Introduction: Serbia has universal health coverage (UHC) for pediatric dental care and similar country distribution for dentists and physicians per 1,000 inhabitants. However, a high prevalence of early childhood caries (ECC) with wide variation across the country was observed in previous studies. This paper aimed to analyze the association between economic and healthcare country macro-level factors with ECC prevalence and treatment. Method: The outcome variables were ECC prevalence and frequency of untreated ECC in 36- to 71-month-olds. Cross-sectional pathfinder survey on a nationally representative sample of children was conducted in order to obtain data. Independent variables included the following: gross domestic product (GDP), social and health care budget beneficiaries' expenditures, local self-government budget, unemployment rate, population density and density of physicians and dentists. Guided by the WHO's Basic Methods for Oral Health Surveys stratified cluster sample, 17 sites were randomly chosen to obtain adequate distribution of data regarding urban, peri-urban and rural areas in each analyzed statistical territorial unit. The variables were analyzed using the independent t-test or Mann–Whitney U test. A probability value of <0.05 was considered significant. Results: The final sample included 864 children aged 36 to 71 months. Observed prevalence of ECC was 41.1%. Although no statistically significant difference was found, children with ECC compared to healthy children were living in parts of the country with averages of ≈122€ lower GDP per capita, ≈4€ lower social and health care expenditures per capita, 9 inhabitants per km2 lower population density, almost 7€ per capita lower local self-government budget and a 0.6% higher unemployment rate. Furthermore, although without a statistically significant difference, untreated ECC was associated with ≈302€ lower GDP per capita, ≈12€ lower social and health care expenditures per capita, 34 inhabitants per km2 lower population density, almost 20€ per capita lower local self-government budget and a 1.7% higher unemployment rate. Conclusions: This study, performed in a nationally representative sample of preschool children, revealed the association of economic macro-level factors with ECC prevalence and its (non-) treatment. Further research on a larger sample is necessary to confirm the results. These findings suggest that most of the public-health efforts regarding prevention and early treatment of ECC should be directed at regions with lower economic performance.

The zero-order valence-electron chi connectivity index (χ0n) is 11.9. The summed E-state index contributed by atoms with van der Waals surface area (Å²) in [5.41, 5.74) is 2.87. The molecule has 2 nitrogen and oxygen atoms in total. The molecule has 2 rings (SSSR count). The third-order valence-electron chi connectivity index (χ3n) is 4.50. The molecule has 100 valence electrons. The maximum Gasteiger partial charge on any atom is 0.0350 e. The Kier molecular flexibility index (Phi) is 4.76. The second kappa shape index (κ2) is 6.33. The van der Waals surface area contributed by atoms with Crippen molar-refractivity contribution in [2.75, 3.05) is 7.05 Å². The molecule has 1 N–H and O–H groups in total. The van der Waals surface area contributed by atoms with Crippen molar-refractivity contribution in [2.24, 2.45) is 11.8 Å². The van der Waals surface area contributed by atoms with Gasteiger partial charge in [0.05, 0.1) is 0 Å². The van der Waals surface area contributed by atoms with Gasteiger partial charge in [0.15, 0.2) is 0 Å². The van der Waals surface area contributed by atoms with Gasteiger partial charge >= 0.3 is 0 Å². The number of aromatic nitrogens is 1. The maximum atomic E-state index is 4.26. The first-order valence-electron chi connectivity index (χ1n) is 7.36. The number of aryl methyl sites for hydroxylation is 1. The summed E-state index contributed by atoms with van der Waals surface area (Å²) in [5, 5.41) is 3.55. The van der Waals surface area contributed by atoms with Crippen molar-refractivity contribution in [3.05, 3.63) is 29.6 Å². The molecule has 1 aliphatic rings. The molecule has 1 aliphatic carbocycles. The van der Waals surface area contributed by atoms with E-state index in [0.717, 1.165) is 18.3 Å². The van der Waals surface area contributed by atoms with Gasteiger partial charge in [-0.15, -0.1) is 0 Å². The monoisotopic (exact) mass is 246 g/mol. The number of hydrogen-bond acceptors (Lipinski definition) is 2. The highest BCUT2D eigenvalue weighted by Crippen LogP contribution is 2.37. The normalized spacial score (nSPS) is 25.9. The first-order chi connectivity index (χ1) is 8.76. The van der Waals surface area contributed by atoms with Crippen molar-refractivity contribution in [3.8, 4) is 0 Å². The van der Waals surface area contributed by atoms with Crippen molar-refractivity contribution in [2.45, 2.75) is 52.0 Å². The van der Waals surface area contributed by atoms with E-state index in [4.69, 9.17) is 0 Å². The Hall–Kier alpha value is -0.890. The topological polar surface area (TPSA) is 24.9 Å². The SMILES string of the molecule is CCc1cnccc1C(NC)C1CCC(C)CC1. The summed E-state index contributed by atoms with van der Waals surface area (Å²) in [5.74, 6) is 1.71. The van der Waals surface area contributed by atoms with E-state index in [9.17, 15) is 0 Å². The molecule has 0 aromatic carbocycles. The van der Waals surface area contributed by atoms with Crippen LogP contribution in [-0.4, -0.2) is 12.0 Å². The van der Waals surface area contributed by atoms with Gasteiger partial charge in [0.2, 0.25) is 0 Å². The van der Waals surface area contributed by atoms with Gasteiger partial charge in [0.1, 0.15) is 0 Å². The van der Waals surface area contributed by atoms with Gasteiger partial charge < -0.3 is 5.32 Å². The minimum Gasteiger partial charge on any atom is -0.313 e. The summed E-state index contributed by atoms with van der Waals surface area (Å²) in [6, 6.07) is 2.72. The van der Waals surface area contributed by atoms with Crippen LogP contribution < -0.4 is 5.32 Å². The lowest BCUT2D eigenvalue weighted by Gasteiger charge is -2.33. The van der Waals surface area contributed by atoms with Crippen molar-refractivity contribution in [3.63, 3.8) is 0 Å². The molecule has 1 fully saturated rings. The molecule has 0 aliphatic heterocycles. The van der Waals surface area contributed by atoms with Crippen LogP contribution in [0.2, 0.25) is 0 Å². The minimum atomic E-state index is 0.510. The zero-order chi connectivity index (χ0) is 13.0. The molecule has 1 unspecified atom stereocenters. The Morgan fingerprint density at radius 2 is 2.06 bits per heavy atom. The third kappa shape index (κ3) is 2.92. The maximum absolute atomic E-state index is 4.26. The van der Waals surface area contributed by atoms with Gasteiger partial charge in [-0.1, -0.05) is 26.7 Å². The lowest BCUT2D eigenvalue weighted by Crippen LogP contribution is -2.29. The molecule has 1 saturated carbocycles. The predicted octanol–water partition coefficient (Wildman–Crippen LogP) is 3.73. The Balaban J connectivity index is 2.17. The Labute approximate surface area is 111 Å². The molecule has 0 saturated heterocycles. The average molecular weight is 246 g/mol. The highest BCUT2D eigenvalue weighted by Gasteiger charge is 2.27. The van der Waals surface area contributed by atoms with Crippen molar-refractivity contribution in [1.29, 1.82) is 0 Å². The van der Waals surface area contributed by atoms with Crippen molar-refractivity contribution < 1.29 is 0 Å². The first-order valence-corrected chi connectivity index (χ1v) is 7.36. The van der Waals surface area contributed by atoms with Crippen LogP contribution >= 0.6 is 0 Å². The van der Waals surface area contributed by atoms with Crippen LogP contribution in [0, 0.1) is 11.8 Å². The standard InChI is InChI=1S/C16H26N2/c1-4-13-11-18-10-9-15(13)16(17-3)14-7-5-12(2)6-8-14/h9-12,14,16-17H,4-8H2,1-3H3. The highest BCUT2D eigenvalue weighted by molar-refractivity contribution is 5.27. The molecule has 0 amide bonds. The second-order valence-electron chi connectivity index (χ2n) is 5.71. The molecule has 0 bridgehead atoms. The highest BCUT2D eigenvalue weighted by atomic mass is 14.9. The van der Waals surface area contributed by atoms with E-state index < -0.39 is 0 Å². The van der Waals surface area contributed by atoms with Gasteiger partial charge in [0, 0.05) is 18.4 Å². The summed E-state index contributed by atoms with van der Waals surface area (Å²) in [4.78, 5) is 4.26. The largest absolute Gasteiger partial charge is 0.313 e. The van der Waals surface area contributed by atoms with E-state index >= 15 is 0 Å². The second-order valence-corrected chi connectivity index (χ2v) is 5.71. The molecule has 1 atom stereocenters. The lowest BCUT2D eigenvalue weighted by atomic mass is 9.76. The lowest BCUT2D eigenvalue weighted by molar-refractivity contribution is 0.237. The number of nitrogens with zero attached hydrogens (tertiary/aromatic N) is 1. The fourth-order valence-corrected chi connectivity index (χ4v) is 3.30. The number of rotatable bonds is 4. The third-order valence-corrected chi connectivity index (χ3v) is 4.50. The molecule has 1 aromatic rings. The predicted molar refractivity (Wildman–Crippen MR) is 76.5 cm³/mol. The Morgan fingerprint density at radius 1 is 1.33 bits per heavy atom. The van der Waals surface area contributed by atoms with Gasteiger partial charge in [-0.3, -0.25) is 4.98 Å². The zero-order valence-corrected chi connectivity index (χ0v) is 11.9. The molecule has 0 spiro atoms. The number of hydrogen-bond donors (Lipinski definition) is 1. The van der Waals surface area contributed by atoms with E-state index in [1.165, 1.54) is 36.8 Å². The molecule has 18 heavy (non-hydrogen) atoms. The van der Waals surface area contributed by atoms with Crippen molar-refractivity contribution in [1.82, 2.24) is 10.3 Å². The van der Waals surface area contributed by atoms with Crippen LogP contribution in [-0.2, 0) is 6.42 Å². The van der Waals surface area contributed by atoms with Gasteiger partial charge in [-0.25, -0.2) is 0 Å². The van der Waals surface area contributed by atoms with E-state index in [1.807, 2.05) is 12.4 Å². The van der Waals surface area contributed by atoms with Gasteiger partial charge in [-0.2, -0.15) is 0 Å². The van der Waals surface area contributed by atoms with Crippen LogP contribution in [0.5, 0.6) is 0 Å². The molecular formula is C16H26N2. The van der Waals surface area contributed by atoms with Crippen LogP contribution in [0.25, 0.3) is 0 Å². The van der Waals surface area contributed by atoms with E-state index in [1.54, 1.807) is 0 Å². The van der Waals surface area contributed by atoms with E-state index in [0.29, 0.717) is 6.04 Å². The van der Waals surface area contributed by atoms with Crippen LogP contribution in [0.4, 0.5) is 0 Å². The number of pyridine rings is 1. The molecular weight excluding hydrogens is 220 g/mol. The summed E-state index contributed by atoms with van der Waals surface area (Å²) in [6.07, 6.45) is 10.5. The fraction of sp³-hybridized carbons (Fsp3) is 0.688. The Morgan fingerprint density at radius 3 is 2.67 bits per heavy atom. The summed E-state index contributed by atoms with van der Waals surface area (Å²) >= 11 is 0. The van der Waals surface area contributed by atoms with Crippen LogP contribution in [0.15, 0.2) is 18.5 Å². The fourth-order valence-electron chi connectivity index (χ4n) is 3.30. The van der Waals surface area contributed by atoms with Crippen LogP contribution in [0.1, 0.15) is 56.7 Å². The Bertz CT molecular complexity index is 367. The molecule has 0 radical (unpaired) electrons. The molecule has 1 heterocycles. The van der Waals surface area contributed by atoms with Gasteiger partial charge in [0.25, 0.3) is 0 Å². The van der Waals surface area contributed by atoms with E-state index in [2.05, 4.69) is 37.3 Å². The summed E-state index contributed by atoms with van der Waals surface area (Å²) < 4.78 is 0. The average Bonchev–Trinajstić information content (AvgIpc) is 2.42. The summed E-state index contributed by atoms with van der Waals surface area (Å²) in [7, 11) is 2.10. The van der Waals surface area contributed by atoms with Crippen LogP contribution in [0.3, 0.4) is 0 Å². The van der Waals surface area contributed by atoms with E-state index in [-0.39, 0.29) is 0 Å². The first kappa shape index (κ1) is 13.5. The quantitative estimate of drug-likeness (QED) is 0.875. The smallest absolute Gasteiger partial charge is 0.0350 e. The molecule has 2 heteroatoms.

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|Titolo:||How Much Country Economy Influences ECC Profile in Serbian Children—A Macro-Level Factor Analysis|
CAMPUS, Guglielmo Giuseppe [Methodology]
|Data di pubblicazione:||2019|
|Appare nelle tipologie:||1.1 Articolo in rivista|